Taking a detailed history of torture or other traumatic events is not recommended; assume your patient has had traumatic experiences based on their country of origin and journey. However, psychological and psychosomatic symptoms may persist and acknowledgement of their causes may be required for ongoing management. Consider asking about past trauma only if appropriate and there is adequate time for response.
For more information to ask about, and respond to, a disclosure of torture or trauma see Management of psychological effects of torture or other traumatic events.
- Informed consent is essential for all investigations. However, it is not necessary to get a detailed history of past, possibly traumatic events before offering screening.
- Give clear explanations for all investigations.
- Respect client confidentiality, particularly for adolescents who should be seen without their parents or carers during at least part of the consultation.
- Assessment and management can take place over several sessions if a gradual approach is indicated.
- Provide opportunities for the patient to ask questions or seek clarification about results. For example, ‘We have spoken about many things today, do you have any questions about anything we have talked about?’
- Patients may need to be actively encouraged to ask questions or seek clarification. Some will have had experiences in their country of origin or other countries where this was not encouraged by health practitioners.
- Consider gender issues. For example, male GPs may consider referring female patients to a female doctor; a male patient may prefer a male doctor.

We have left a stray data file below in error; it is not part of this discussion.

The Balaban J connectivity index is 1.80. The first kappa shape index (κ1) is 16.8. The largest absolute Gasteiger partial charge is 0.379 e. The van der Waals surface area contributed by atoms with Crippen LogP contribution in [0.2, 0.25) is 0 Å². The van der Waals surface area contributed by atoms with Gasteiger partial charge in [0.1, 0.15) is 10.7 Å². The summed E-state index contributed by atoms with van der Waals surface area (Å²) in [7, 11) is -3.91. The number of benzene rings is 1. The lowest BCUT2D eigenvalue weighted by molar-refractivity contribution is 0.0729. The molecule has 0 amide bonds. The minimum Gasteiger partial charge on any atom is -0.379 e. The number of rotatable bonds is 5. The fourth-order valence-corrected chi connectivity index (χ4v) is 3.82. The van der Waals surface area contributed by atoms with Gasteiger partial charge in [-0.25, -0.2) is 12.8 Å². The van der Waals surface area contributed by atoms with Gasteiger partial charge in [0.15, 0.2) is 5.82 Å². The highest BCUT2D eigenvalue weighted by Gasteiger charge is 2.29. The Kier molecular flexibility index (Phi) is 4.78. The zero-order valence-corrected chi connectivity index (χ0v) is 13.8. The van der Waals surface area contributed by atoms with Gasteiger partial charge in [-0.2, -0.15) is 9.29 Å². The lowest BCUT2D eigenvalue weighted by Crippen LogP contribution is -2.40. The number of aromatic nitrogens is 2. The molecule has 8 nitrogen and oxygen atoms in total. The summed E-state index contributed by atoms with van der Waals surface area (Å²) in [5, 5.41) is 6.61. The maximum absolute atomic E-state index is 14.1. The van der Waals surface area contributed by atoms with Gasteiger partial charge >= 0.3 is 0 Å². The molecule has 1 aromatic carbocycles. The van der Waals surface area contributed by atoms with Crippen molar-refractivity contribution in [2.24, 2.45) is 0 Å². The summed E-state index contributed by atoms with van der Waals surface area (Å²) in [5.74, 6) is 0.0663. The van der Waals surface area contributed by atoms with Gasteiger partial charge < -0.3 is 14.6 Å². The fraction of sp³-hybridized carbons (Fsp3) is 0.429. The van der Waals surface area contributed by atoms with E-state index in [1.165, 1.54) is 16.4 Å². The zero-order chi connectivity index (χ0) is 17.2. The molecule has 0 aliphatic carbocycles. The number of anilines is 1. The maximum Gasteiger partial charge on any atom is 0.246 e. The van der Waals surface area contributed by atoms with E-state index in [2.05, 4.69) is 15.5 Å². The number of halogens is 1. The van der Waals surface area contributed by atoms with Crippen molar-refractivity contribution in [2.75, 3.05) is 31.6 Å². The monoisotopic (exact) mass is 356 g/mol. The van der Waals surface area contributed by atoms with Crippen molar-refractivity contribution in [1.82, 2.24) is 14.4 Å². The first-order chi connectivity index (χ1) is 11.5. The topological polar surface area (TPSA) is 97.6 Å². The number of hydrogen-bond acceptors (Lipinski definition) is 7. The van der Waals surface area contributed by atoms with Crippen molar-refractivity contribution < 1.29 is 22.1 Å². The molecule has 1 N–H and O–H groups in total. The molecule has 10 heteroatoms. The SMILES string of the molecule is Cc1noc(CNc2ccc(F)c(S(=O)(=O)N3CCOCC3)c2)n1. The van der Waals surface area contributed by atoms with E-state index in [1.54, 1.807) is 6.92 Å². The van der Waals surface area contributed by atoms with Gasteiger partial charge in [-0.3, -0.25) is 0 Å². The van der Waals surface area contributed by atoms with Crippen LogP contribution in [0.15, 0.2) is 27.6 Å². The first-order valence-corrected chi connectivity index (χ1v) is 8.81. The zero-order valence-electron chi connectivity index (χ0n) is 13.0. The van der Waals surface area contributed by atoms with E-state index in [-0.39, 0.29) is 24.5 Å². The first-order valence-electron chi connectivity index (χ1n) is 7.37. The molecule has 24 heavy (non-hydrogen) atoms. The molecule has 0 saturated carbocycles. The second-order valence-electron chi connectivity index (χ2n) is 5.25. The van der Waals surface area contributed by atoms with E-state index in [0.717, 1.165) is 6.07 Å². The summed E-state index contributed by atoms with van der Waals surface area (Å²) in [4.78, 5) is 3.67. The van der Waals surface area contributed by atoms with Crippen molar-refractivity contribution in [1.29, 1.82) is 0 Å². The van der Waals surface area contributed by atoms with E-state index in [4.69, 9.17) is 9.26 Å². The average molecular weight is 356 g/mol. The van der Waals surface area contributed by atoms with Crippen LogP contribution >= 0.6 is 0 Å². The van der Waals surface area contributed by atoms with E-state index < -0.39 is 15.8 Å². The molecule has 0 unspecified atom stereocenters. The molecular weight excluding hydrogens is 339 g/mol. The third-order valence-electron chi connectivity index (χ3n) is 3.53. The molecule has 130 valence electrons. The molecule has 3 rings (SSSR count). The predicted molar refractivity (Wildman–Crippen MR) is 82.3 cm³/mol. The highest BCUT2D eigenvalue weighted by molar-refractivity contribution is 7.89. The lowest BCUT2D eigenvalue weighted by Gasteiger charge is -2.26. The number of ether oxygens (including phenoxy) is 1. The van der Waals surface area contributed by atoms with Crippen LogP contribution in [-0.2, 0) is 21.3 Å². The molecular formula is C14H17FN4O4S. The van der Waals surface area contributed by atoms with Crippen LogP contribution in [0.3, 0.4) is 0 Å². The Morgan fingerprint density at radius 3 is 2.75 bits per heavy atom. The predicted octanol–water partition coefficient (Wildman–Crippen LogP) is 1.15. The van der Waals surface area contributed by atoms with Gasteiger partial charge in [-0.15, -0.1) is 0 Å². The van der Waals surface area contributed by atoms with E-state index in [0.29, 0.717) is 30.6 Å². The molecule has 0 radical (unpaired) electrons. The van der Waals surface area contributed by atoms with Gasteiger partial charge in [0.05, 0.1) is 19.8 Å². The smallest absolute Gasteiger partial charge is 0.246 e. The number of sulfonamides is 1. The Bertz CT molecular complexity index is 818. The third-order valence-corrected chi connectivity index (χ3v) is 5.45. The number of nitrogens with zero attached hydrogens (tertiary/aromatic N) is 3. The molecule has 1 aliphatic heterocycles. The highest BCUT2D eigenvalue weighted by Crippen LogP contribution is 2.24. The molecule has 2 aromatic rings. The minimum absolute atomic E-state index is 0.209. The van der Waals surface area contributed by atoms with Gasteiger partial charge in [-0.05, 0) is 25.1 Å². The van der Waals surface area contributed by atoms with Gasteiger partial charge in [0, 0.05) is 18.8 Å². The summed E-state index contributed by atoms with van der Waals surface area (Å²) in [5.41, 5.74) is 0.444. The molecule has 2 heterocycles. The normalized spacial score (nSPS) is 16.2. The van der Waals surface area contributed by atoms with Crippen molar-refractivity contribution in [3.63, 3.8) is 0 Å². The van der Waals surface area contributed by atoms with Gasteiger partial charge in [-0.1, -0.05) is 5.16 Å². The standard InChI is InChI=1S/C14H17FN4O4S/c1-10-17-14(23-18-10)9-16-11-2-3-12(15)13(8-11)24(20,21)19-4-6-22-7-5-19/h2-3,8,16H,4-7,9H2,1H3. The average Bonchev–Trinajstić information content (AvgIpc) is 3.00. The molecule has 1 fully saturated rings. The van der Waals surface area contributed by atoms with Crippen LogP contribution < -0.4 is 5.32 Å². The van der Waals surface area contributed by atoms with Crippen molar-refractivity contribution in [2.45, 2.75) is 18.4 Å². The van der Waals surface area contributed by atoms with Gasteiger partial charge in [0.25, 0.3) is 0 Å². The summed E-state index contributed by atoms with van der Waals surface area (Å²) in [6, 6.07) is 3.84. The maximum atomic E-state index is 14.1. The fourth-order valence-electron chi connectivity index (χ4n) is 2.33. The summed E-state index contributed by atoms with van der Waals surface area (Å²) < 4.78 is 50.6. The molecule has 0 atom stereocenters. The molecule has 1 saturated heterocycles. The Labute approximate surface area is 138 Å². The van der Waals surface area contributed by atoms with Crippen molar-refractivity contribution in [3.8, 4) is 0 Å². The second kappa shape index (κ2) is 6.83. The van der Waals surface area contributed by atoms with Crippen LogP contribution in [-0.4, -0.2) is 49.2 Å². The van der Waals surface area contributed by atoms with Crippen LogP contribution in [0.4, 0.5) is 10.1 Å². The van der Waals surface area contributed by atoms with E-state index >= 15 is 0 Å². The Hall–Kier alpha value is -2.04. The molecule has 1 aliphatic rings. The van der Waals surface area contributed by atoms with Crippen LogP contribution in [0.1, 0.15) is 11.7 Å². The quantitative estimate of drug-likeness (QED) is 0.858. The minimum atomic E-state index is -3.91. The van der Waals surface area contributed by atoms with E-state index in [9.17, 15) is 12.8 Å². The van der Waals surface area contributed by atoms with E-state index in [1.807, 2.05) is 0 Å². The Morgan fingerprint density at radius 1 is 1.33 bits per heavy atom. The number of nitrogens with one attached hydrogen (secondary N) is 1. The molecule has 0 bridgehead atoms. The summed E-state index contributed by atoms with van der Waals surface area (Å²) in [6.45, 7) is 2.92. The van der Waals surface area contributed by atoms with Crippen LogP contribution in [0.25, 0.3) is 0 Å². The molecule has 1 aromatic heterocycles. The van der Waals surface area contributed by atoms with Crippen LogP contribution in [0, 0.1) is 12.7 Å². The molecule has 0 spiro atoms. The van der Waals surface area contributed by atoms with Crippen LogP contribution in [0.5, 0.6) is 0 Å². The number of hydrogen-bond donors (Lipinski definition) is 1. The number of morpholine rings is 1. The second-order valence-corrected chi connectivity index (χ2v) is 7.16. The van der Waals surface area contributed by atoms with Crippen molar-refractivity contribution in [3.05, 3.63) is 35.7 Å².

- Establish if there are any cultural or religious factors that need to be accommodated in your care.
- Consider the diversity within cultural groups and across generations and avoid stereotyping.
- Consider differences in health explanatory models between the client and health practitioner.
- Use translated health information where available including internet video and audio resources and local peer health education if available.
Practice tip: Use the teach back technique to check understanding, especially when working with interpreters. Ask the patient, via interpreter if needed, to explain back to you what you have told them.
- Consider seeking a specialist’s advice about whether a referral is appropriate prior to making the referral.
- Travelling to a specialist or another health professional may require additional resources on behalf of the patient (e.g. cost of travel, arrangements for family or support person to travel with person).
- Explain the culture and the structure of the healthcare system; the role of the GP and specialists; and the patient’s healthcare entitlements and rights, such as the right to ask for a female or male healthcare provider, right to a professional interpreter, right to a second opinion.
See Prescribing tips
- Moreno A, Piwowarczyk L, et al. Human rights violations and refugee health. JAMA 2001; 285(9): 1215 as cited in Finney Lamb C, Smith M. Problems refugees face when accessing heath services. NSW Public Health Bulletin 2002;13:161–3
- Downs K, Bernstein J, et al. Providing culturally competent primary care for immigrant and refugee women: A Cambodian case study. J Nurse Midwifery 1997; 42(6): 499–508 as cited in Finney Lamb C, Smith M. Problems refugees face when accessing heath services. NSW Public Health Bulletin 2002;13:161–3